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Rights of shareholders in listed companies

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Rights of shareholders in listed companies

SUMMARY OF:

Directive 2007/36/EC – Listed companies' shareholders' rights

SUMMARY

WHAT DOES THE DIRECTIVE DO?

It establishes rules to help exercise shareholders’ rights at general meetings of companies that

have their registered office in an EU country and

are listed on an official stock exchange.

It also aims to take account of the possibilities presented by modern technologies.

KEY POINTS

Companies must give their shareholders certain information regarding general meetings. Notice of the meeting must be given at least 21 days in advance, and essential information (date, location, agenda, voting description and participation procedures) has to be communicated on its website.

They must also provide other information such as:

the total number of shares and voting rights,

documents to be submitted,

a draft resolution for the meeting, and

forms to be used to vote by proxy (when one shareholder authorises another to represent them).

At the meeting, shareholders have the right to:

put items on the agenda (if they have a 5 % holding in the company’s capital);

ask questions related to items on the agenda that the company is obliged to answer; and

participate and vote without limitations other than the record date*.

With regard to voting, EU countries must abolish any restrictions on shareholder participation at meetings through electronic means, and authorise shareholders to appoint (and revoke) their proxy holder, which can be an individual or a group, by electronic means.

Companies must also account for the exact number of votes for each resolution. However, if no shareholders request an account, EU countries may allow companies only to account for the number of votes required to obtain the required majority in order to pass a resolution. Companies must publish voting results no more than 15 days after the meeting.

In 2014, the European Commission presented a proposal to amend this directive in order to tackle corporate governance shortcomings related to listed companies and their shareholders. It is still under discussion in the European Parliament and the Council of the EU.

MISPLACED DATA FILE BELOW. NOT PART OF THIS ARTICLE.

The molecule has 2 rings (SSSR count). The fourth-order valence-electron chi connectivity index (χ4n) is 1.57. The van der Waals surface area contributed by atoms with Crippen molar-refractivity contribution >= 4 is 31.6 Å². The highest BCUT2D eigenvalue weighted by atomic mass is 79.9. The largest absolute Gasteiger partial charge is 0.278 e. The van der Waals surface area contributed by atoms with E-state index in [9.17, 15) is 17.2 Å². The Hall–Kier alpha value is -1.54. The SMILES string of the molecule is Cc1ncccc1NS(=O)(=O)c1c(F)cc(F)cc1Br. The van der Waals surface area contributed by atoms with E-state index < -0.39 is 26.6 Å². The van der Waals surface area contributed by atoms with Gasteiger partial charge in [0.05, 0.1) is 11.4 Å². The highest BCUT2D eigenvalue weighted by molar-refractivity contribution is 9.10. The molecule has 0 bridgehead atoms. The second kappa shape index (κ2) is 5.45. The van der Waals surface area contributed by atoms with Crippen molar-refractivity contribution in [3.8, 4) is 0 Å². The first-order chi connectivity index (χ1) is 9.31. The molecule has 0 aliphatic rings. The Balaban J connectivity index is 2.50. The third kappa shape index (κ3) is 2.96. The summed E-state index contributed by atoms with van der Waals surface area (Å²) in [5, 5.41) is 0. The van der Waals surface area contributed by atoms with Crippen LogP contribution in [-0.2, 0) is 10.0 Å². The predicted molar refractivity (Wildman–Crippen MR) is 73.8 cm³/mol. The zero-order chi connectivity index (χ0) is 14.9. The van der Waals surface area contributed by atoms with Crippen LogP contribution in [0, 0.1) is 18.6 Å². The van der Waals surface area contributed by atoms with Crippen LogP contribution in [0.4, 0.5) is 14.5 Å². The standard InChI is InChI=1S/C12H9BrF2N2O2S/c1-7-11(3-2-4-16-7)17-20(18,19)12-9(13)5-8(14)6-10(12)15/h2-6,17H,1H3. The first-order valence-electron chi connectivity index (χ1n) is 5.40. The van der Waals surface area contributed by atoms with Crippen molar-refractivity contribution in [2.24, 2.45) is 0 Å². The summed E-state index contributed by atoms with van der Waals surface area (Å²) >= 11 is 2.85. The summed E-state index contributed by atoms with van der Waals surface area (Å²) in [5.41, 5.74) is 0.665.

FROM WHEN DOES THE DIRECTIVE APPLY?

The directive entered into force on 3 August 2007. EU countries had to incorporate it in national law by 3 August 2009.

BACKGROUND

The origins of this directive lie in the 2003 Commission Communication entitled ‘Modernising Company Law and Enhancing Corporate Governance in the European Union’. It proposed initiatives to improve the rights of shareholders in listed companies to resolve the issue of long-distance voting.

KEY TERM

*Record date: a specific date established by a company where a shareholder must have officially owned shares in order to be eligible to participate and vote in general meetings.

ACT

Directive 2007/36/EC of the European Parliament and of the Council of 11 July 2007 on the exercise of certain rights of shareholders in listed companies (OJ L 184, 14.7.2007, pp. 17–24)

The successive amendments and corrections to Directive 2007/36/EC have been incorporated in to the original document. This consolidated version is of documentary value only.

RELATED ACTS

Communication from the Commission to the Council and the European Parliament - Modernising Company Law and Enhancing Corporate Governance in the European Union - A Plan to Move Forward (COM(2003) 284 final of 21.5.2003)

Proposal for a Directive of the European Parliament and of the Council amending Directive 2007/36/EC as regards the encouragement of long-term shareholder engagement and Directive 2013/34/EU as regards certain elements of the corporate governance statement (COM(2014) 213 final of 9.4.2014)

last update 26.11.2015

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